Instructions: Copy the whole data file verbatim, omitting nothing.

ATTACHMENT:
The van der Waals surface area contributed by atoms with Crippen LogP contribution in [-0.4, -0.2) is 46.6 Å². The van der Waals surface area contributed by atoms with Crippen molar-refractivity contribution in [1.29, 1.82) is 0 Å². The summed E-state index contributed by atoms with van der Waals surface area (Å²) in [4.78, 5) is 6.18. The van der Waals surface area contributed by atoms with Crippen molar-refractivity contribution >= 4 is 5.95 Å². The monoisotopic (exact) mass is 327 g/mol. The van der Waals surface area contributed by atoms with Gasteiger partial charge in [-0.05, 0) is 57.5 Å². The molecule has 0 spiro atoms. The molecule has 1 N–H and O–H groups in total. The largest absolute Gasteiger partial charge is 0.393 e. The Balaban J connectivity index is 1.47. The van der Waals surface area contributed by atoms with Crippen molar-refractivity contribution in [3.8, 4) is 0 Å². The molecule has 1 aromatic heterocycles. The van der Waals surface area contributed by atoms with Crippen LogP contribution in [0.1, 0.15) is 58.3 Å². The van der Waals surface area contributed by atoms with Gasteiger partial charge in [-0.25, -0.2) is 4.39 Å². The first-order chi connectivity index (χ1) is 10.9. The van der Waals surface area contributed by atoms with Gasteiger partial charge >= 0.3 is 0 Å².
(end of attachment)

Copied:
The van der Waals surface area contributed by atoms with Crippen LogP contribution in [-0.4, -0.2) is 46.6 Å². The van der Waals surface area contributed by atoms with Crippen molar-refractivity contribution in [1.29, 1.82) is 0 Å². The summed E-state index contributed by atoms with van der Waals surface area (Å²) in [4.78, 5) is 6.18. The van der Waals surface area contributed by atoms with Crippen molar-refractivity contribution >= 4 is 5.95 Å². The monoisotopic (exact) mass is 327 g/mol. The van der Waals surface area contributed by atoms with Gasteiger partial charge in [-0.05, 0) is 57.5 Å². The molecule has 0 spiro atoms. The molecule has 1 N–H and O–H groups in total. The largest absolute Gasteiger partial charge is 0.393 e. The Balaban J connectivity index is 1.47. The van der Waals surface area contributed by atoms with Crippen molar-refractivity contribution in [3.8, 4) is 0 Å². The molecule has 1 aromatic heterocycles. The van der Waals surface area contributed by atoms with Crippen LogP contribution in [0.1, 0.15) is 58.3 Å². The van der Waals surface area contributed by atoms with Gasteiger partial charge in [-0.25, -0.2) is 4.39 Å². The first-order chi connectivity index (χ1) is 10.9. The van der Waals surface area contributed by atoms with Gasteiger partial charge >= 0.3 is 0 Å².